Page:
The wife's interest being valuable, and one that may be disposed of by her with her husband's concurrence, the question arises whether her release of her right of dower is a good consideration for a separate provision for her benefit, or of a promise to pay money to her separate use. And of this we have no doubt. The question would hardly have been raised had the arrangement been made with the purchaser instead of the vendors of the land, one of whom was the plaintiff's husband. But arrangements of this kind made with the husband are sustained in equity by very high authority. In Garlick v. Strong, [Footnote 3] where a husband who was about to sell his estate agreed with his wife that if she would release her dower she should share a portion of the purchase money to her separate use, it was held by Chancellor Walworth that the agreement was valid, and that a note given by the purchaser to a trustee for the wife for the amount allowed to her in the arrangement became her separate property, and though the money due on the note was paid and invested by the trustee in a bond in the wife's name, which bond was afterwards disposed of by the husband without her consent, the fund was followed into the hands of the party receiving it with notice, and decreed to belong to the wife. The chancellor said:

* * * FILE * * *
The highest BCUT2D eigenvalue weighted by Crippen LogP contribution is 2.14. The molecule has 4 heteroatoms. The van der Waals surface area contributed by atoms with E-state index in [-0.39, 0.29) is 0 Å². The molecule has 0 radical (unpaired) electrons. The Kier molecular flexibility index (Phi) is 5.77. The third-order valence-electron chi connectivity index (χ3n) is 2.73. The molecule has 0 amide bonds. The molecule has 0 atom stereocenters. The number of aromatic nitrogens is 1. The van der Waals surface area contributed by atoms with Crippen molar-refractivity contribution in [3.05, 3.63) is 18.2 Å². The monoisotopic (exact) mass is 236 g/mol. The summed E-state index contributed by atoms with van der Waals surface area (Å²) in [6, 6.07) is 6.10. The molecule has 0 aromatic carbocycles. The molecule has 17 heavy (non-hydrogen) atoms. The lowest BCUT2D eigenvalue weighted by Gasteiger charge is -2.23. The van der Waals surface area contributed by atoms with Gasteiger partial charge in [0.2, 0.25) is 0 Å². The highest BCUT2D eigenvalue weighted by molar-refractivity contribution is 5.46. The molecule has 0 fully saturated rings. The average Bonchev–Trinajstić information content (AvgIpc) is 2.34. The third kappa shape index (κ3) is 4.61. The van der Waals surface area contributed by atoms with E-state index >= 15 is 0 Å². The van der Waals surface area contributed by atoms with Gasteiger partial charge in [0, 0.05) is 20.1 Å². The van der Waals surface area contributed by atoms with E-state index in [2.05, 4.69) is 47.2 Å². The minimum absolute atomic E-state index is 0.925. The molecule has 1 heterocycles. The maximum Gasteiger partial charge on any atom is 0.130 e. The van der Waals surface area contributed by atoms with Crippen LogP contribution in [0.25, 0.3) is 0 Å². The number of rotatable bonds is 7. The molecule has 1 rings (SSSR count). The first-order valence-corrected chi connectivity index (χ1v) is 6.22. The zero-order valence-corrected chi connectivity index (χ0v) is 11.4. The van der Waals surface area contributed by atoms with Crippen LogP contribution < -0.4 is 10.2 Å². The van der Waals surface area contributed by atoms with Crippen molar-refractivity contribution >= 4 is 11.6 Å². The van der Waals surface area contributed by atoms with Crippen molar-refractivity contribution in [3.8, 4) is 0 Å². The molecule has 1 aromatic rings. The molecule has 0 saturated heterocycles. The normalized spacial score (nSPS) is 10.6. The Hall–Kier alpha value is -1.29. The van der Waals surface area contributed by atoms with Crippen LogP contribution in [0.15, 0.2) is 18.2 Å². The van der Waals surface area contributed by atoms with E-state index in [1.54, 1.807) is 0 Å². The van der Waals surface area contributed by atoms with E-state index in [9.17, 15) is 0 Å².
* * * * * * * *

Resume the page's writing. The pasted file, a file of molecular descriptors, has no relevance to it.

"It is well settled that a postnuptial agreement between the husband and wife by which property is set apart to her separate use will be sustained in equity though void at law. The relinquishment of the dower in this case was a sufficient consideration to support this agreement on the part of the husband. Although as against creditors whose debts existed at the time, post-nuptial
agreements will not be permitted to stand beyond the value of the consideration, that principle cannot be applied to this case, which appears to be an attempt on the part of these defendants to defraud the wife of the moneys to which she is equitably entitled under this agreement."
These views of the chancellor seem to us to be founded in justice and good sense. The same principle was decided in Virginia in the case of Harvey v. Alexander, [Footnote 4] and in Quarles v. Lacy. [Footnote 5] In each of these cases, property was conveyed to the separate use of the wife, by the procurement of her husband, in consideration of releases of dower made by her in his lands. It was held in the latter case that such a transaction was good as against creditors to the extent of the value of the dower released. Indeed, as far back as the time of Chief Justice Hale, it was held that if a wife join in a fine so as to relinquish her dower, it will be a good consideration for a settlement. [Footnote 6]